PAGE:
Talking to a director immediately after seeing their work is a rare occurrence On November 3rd, 2012 Linda Goldstein Knowlton (The World According to Sesame Street, Whale Rider) took a moment to discuss her outstanding documentary, Somewhere Between, in the lobby of Atlanta’s Landmark Cinema.
Jeremy Uriz: You met a lot of adoptive families in the process (of making and promoting Somewhere Between). Have you noticed any commonalities among them?
Linda Goldstein Knowlton: The commonality is that parents love their children. Outside of that, no. There are some people that want to talk about adoption, there are some people that don’t. There are some people that travel back (to China) and there are some that don’t. There are some that emerge themselves in Chinese language and culture and some don’t. I got a post on Facebook saying “Thank you for making this movie I had never thought of any of these issues.” Like all people, there are a lot of differences. The most important commonality is that they all love their children. That’s the most important.
J: Absolutely. One of the other things I can’t help but notice throughout the film is the undercurrent of gender inequality. As you went through the filmmaking process, did it come to the forefront and did you discuss it (with the girls)?
L: That’s a great question. When I started the film at forty-something, gender inequity, and therefore, the reasons these girls have the lives that they have, was on my mind all the time. My company is called “Ladylike Films”. I think about gender issues a lot. I asked the girls about it and they gave me blank stares. When I was talking to them about it I didn’t realize it is not the place where they are developmentally. It will come up in their twenties, thinking about their place in the world in terms of gender. When I look back on my own life I realize that happened for me in college. I was a girl who played full league and played a lot of “boy sports”. I thought about it but I didn’t “think about it”. In terms of really understanding glass ceiling, gender inequity, and what that does globally, it really came to me in college. They’re not there yet. The ones that are in college are now thinking about it.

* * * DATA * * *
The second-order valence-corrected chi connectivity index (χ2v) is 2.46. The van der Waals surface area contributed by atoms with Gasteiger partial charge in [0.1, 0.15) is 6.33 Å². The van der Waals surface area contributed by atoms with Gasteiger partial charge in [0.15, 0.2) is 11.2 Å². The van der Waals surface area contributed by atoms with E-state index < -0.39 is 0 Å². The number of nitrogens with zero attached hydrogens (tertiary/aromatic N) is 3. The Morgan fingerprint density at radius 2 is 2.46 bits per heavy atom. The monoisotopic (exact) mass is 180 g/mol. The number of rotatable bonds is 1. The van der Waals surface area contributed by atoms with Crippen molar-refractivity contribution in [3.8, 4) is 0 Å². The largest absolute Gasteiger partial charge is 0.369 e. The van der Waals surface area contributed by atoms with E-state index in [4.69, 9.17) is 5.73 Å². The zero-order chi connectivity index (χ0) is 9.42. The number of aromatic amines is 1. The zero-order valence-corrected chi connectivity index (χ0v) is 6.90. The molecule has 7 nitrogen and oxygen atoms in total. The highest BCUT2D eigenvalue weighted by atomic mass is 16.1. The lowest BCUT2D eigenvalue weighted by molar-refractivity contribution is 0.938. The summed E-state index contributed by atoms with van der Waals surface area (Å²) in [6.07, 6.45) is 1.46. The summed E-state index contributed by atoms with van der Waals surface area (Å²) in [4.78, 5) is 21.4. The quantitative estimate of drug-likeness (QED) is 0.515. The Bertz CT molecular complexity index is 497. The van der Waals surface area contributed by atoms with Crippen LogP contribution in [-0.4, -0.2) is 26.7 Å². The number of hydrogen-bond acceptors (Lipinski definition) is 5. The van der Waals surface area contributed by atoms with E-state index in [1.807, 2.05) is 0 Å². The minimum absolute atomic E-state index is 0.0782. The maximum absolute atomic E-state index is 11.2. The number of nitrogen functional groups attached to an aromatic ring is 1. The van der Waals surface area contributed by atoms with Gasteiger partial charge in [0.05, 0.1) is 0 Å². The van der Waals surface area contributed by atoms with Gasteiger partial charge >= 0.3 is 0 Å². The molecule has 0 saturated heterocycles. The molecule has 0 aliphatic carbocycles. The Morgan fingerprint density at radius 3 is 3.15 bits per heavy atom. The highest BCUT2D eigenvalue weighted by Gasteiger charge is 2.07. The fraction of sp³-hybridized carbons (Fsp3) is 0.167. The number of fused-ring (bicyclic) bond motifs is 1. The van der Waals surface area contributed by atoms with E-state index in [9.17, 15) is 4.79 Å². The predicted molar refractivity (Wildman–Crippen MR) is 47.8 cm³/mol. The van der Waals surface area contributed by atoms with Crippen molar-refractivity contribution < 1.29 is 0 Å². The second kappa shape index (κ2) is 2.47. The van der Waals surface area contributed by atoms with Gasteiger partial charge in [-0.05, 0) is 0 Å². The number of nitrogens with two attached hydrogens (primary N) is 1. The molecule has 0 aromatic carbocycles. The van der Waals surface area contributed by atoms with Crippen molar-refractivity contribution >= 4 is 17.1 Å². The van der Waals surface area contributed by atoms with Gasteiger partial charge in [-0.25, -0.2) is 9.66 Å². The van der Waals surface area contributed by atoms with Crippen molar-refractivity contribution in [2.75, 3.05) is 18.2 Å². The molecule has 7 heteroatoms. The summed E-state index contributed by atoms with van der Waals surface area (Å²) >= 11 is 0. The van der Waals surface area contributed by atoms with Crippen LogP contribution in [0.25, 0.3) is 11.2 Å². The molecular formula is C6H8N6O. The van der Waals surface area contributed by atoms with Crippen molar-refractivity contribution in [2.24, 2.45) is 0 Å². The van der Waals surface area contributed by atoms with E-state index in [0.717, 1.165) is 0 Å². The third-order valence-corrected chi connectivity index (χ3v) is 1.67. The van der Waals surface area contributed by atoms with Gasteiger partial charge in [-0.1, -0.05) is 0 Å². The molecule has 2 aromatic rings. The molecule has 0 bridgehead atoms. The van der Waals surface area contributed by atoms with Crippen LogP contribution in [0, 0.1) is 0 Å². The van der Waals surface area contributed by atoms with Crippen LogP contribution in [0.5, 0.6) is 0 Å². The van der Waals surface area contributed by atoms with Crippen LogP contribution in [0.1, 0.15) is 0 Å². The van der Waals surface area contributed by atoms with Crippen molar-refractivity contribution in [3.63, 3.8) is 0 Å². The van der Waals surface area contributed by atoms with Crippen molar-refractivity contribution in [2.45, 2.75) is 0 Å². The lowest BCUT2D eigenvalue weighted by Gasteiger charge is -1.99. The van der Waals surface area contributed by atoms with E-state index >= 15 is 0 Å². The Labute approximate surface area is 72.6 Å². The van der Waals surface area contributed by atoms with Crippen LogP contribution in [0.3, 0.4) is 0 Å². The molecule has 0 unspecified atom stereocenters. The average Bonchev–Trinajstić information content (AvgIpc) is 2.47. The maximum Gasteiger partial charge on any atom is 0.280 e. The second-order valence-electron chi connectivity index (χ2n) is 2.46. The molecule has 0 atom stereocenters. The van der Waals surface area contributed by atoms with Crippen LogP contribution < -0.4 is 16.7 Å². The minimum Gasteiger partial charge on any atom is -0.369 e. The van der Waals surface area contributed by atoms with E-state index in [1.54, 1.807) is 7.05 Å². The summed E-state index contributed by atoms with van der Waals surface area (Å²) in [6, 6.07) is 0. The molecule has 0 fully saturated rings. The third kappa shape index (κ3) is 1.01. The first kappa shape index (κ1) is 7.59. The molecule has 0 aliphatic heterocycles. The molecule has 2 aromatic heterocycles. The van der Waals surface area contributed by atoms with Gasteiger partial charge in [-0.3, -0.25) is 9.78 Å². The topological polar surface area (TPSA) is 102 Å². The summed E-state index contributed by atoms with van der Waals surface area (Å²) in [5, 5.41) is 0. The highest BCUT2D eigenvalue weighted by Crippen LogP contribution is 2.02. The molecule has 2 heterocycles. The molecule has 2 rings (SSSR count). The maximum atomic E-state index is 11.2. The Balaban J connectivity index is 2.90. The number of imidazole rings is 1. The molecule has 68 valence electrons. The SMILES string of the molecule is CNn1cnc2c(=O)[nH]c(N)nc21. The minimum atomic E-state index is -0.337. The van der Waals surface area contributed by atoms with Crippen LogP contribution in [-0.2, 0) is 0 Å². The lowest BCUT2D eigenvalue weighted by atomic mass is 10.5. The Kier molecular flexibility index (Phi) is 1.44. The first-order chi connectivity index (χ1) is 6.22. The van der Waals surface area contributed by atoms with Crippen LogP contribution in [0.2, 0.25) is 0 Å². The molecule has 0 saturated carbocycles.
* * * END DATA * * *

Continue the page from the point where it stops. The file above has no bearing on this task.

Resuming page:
J: During the process of the film was there ever a tendency to shift the focus of the film to gender inequality?
L: I knew I wanted this film to be from their points of view. I started out with the same set of questions for everybody. Once the general questions were answered I followed each of them and their own interest. I wanted it to be from their points of view.
J: How has making the film changed your perspective on parenting?
L: Making the film has made me slightly less neurotic. Only slightly (laughs). The big thing is every parent wants to keep their children from feeling pain and discomfort and having hard times. Intellectually we know that we can’t do that, but making this film has made me experience it. To understand that we can’t (always protect them) and that’s ok, and that they will be ok. As long as we are open and talking with them, making them understand that they can come and talk to us about anything. We can’t make them talk to us about anything, but just to be open and have open lines of conversation. Talking about adoption is a normal thing to do, and that there is nothing wrong with it. There’s nothing to be afraid of. They can’t upset us…
J: I loved Halley’s comment during the Q&A, “think about adoption as something that is normal.”
L: That’s the biggest thing. To know that it’s going to ebb and flow. Just because they feel one way on one day when they are fourteen, or for the whole year when they’re fourteen. Like all people, none of us feel the same way when we were fourteen. It’s going to flow and change. So I feel slightly more relaxed.
J: The reactions I’ve seen, at least online, from the adoptive parent community has been overwhelming positive. What about the adoptees? Are you getting much feedback from them? Are they saying “I’m really glad you made this film?”
L: People have been really positive. People have said “I want my friends to see this so they can understand how I feel.” I know that it sparked a lot of conversation. It’s very intense. The reunion scene is very intense and that’s why there is an age advisory. There was a group of young women after the 3:25 showing and they were between the ages of 17 and 19 that came up to me and said “thank you” and “Ruby (Linda’s daughter) is going to be very glad you did this”. The people that have reached out to me have been positive.